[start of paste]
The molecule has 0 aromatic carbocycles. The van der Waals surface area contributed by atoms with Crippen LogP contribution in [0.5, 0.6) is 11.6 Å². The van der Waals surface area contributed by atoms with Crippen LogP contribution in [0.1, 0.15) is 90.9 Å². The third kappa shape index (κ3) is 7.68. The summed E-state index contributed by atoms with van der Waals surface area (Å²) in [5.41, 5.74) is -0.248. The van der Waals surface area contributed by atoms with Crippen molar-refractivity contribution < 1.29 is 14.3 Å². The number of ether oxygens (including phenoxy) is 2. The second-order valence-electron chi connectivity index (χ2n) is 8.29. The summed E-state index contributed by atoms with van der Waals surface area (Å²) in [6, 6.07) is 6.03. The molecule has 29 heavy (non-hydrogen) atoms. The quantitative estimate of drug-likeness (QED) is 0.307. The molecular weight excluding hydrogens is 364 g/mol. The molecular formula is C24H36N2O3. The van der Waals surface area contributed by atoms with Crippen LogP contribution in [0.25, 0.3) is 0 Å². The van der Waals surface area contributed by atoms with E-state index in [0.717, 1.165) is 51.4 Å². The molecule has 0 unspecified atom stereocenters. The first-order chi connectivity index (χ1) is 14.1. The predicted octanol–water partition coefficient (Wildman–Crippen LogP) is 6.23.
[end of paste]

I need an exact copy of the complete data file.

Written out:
The molecule has 0 aromatic carbocycles. The van der Waals surface area contributed by atoms with Crippen LogP contribution in [0.5, 0.6) is 11.6 Å². The van der Waals surface area contributed by atoms with Crippen LogP contribution in [0.1, 0.15) is 90.9 Å². The third kappa shape index (κ3) is 7.68. The summed E-state index contributed by atoms with van der Waals surface area (Å²) in [5.41, 5.74) is -0.248. The van der Waals surface area contributed by atoms with Crippen molar-refractivity contribution < 1.29 is 14.3 Å². The number of ether oxygens (including phenoxy) is 2. The second-order valence-electron chi connectivity index (χ2n) is 8.29. The summed E-state index contributed by atoms with van der Waals surface area (Å²) in [6, 6.07) is 6.03. The molecule has 29 heavy (non-hydrogen) atoms. The quantitative estimate of drug-likeness (QED) is 0.307. The molecular weight excluding hydrogens is 364 g/mol. The molecular formula is C24H36N2O3. The van der Waals surface area contributed by atoms with Crippen LogP contribution in [0.25, 0.3) is 0 Å². The van der Waals surface area contributed by atoms with E-state index in [0.717, 1.165) is 51.4 Å². The molecule has 0 unspecified atom stereocenters. The first-order chi connectivity index (χ1) is 14.1. The predicted octanol–water partition coefficient (Wildman–Crippen LogP) is 6.23.